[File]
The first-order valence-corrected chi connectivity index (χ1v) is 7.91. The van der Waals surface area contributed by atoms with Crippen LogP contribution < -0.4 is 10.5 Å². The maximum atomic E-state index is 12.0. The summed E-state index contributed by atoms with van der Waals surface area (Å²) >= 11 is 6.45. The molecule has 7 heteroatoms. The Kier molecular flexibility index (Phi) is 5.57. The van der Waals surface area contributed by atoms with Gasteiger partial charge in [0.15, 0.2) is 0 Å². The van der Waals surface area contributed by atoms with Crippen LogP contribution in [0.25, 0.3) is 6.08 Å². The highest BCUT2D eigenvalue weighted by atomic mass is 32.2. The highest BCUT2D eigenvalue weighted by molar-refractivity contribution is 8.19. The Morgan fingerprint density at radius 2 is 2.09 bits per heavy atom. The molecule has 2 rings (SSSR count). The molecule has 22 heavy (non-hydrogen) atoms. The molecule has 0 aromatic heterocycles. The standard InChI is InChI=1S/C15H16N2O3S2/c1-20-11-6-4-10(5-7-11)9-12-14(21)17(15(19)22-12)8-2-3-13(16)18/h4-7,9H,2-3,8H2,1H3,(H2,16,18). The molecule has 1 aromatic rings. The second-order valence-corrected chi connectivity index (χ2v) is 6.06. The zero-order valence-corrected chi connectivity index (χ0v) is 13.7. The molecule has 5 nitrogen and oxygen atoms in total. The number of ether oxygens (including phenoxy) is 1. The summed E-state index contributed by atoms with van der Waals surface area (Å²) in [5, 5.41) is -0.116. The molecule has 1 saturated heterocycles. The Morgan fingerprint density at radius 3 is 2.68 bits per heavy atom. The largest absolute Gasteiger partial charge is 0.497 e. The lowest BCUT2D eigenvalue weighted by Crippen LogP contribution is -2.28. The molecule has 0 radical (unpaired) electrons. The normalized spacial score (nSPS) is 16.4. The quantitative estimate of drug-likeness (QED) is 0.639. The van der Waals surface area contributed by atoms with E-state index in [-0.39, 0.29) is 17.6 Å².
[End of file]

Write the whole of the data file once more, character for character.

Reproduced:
The first-order valence-corrected chi connectivity index (χ1v) is 7.91. The van der Waals surface area contributed by atoms with Crippen LogP contribution < -0.4 is 10.5 Å². The maximum atomic E-state index is 12.0. The summed E-state index contributed by atoms with van der Waals surface area (Å²) >= 11 is 6.45. The molecule has 7 heteroatoms. The Kier molecular flexibility index (Phi) is 5.57. The van der Waals surface area contributed by atoms with Gasteiger partial charge in [0.15, 0.2) is 0 Å². The van der Waals surface area contributed by atoms with Crippen LogP contribution in [0.25, 0.3) is 6.08 Å². The highest BCUT2D eigenvalue weighted by atomic mass is 32.2. The highest BCUT2D eigenvalue weighted by molar-refractivity contribution is 8.19. The Morgan fingerprint density at radius 2 is 2.09 bits per heavy atom. The molecule has 2 rings (SSSR count). The molecule has 22 heavy (non-hydrogen) atoms. The molecule has 0 aromatic heterocycles. The standard InChI is InChI=1S/C15H16N2O3S2/c1-20-11-6-4-10(5-7-11)9-12-14(21)17(15(19)22-12)8-2-3-13(16)18/h4-7,9H,2-3,8H2,1H3,(H2,16,18). The molecule has 1 aromatic rings. The second-order valence-corrected chi connectivity index (χ2v) is 6.06. The zero-order valence-corrected chi connectivity index (χ0v) is 13.7. The molecule has 5 nitrogen and oxygen atoms in total. The number of ether oxygens (including phenoxy) is 1. The summed E-state index contributed by atoms with van der Waals surface area (Å²) in [5, 5.41) is -0.116. The molecule has 1 saturated heterocycles. The Morgan fingerprint density at radius 3 is 2.68 bits per heavy atom. The largest absolute Gasteiger partial charge is 0.497 e. The lowest BCUT2D eigenvalue weighted by Crippen LogP contribution is -2.28. The molecule has 0 radical (unpaired) electrons. The normalized spacial score (nSPS) is 16.4. The quantitative estimate of drug-likeness (QED) is 0.639. The van der Waals surface area contributed by atoms with E-state index in [-0.39, 0.29) is 17.6 Å².